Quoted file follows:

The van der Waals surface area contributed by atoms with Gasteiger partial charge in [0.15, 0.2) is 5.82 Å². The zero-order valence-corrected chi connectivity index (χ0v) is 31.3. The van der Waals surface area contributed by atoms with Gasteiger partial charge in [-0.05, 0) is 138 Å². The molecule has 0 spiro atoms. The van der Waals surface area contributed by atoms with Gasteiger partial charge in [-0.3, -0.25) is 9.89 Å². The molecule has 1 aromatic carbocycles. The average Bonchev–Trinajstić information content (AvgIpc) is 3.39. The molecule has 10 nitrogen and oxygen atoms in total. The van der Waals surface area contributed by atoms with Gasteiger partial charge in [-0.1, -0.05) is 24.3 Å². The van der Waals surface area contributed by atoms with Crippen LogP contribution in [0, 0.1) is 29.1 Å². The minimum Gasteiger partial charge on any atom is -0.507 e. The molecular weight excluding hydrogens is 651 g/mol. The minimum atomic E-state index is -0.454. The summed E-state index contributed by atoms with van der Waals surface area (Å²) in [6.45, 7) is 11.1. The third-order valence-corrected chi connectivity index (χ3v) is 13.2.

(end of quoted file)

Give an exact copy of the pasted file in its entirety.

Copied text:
The van der Waals surface area contributed by atoms with Gasteiger partial charge in [0.15, 0.2) is 5.82 Å². The zero-order valence-corrected chi connectivity index (χ0v) is 31.3. The van der Waals surface area contributed by atoms with Gasteiger partial charge in [-0.05, 0) is 138 Å². The molecule has 0 spiro atoms. The van der Waals surface area contributed by atoms with Gasteiger partial charge in [-0.3, -0.25) is 9.89 Å². The molecule has 1 aromatic carbocycles. The average Bonchev–Trinajstić information content (AvgIpc) is 3.39. The molecule has 10 nitrogen and oxygen atoms in total. The van der Waals surface area contributed by atoms with Gasteiger partial charge in [-0.1, -0.05) is 24.3 Å². The van der Waals surface area contributed by atoms with Crippen LogP contribution in [0, 0.1) is 29.1 Å². The minimum Gasteiger partial charge on any atom is -0.507 e. The molecular weight excluding hydrogens is 651 g/mol. The minimum atomic E-state index is -0.454. The summed E-state index contributed by atoms with van der Waals surface area (Å²) in [6.45, 7) is 11.1. The third-order valence-corrected chi connectivity index (χ3v) is 13.2.